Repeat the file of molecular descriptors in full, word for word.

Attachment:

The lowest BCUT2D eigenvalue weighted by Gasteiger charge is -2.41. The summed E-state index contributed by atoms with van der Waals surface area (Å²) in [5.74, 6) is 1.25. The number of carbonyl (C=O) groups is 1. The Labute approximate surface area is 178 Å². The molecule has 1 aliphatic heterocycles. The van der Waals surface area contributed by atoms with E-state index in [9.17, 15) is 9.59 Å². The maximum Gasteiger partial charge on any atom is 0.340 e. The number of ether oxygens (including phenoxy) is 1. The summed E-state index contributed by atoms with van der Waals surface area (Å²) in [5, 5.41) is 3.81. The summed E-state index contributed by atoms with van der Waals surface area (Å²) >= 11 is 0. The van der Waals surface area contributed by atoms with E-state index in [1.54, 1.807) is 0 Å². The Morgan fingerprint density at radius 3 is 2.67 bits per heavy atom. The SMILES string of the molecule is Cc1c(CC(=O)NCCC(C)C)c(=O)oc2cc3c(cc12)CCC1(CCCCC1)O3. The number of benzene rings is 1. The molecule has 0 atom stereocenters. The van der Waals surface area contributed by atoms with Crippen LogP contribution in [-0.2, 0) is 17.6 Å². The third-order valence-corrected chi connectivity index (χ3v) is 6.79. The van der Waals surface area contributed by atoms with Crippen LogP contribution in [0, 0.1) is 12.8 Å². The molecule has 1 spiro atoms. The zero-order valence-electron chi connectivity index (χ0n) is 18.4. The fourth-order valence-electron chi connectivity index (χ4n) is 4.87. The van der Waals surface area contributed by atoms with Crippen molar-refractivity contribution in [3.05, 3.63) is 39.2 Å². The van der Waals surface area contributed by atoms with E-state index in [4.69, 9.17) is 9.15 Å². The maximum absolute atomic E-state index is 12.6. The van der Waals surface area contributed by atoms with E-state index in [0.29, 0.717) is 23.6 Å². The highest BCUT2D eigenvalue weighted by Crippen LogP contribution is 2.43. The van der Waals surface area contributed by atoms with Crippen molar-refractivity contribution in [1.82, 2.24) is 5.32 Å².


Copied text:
The lowest BCUT2D eigenvalue weighted by Gasteiger charge is -2.41. The summed E-state index contributed by atoms with van der Waals surface area (Å²) in [5.74, 6) is 1.25. The number of carbonyl (C=O) groups is 1. The Labute approximate surface area is 178 Å². The molecule has 1 aliphatic heterocycles. The van der Waals surface area contributed by atoms with E-state index in [9.17, 15) is 9.59 Å². The maximum Gasteiger partial charge on any atom is 0.340 e. The number of ether oxygens (including phenoxy) is 1. The summed E-state index contributed by atoms with van der Waals surface area (Å²) in [5, 5.41) is 3.81. The summed E-state index contributed by atoms with van der Waals surface area (Å²) >= 11 is 0. The van der Waals surface area contributed by atoms with E-state index in [1.54, 1.807) is 0 Å². The Morgan fingerprint density at radius 3 is 2.67 bits per heavy atom. The SMILES string of the molecule is Cc1c(CC(=O)NCCC(C)C)c(=O)oc2cc3c(cc12)CCC1(CCCCC1)O3. The number of benzene rings is 1. The molecule has 0 atom stereocenters. The van der Waals surface area contributed by atoms with Crippen LogP contribution in [-0.2, 0) is 17.6 Å². The third-order valence-corrected chi connectivity index (χ3v) is 6.79. The van der Waals surface area contributed by atoms with Crippen LogP contribution in [0, 0.1) is 12.8 Å². The molecule has 1 spiro atoms. The zero-order valence-electron chi connectivity index (χ0n) is 18.4. The fourth-order valence-electron chi connectivity index (χ4n) is 4.87. The van der Waals surface area contributed by atoms with Crippen molar-refractivity contribution in [3.05, 3.63) is 39.2 Å². The van der Waals surface area contributed by atoms with E-state index in [4.69, 9.17) is 9.15 Å². The maximum absolute atomic E-state index is 12.6. The van der Waals surface area contributed by atoms with E-state index in [0.29, 0.717) is 23.6 Å². The highest BCUT2D eigenvalue weighted by Crippen LogP contribution is 2.43. The van der Waals surface area contributed by atoms with Crippen molar-refractivity contribution in [1.82, 2.24) is 5.32 Å².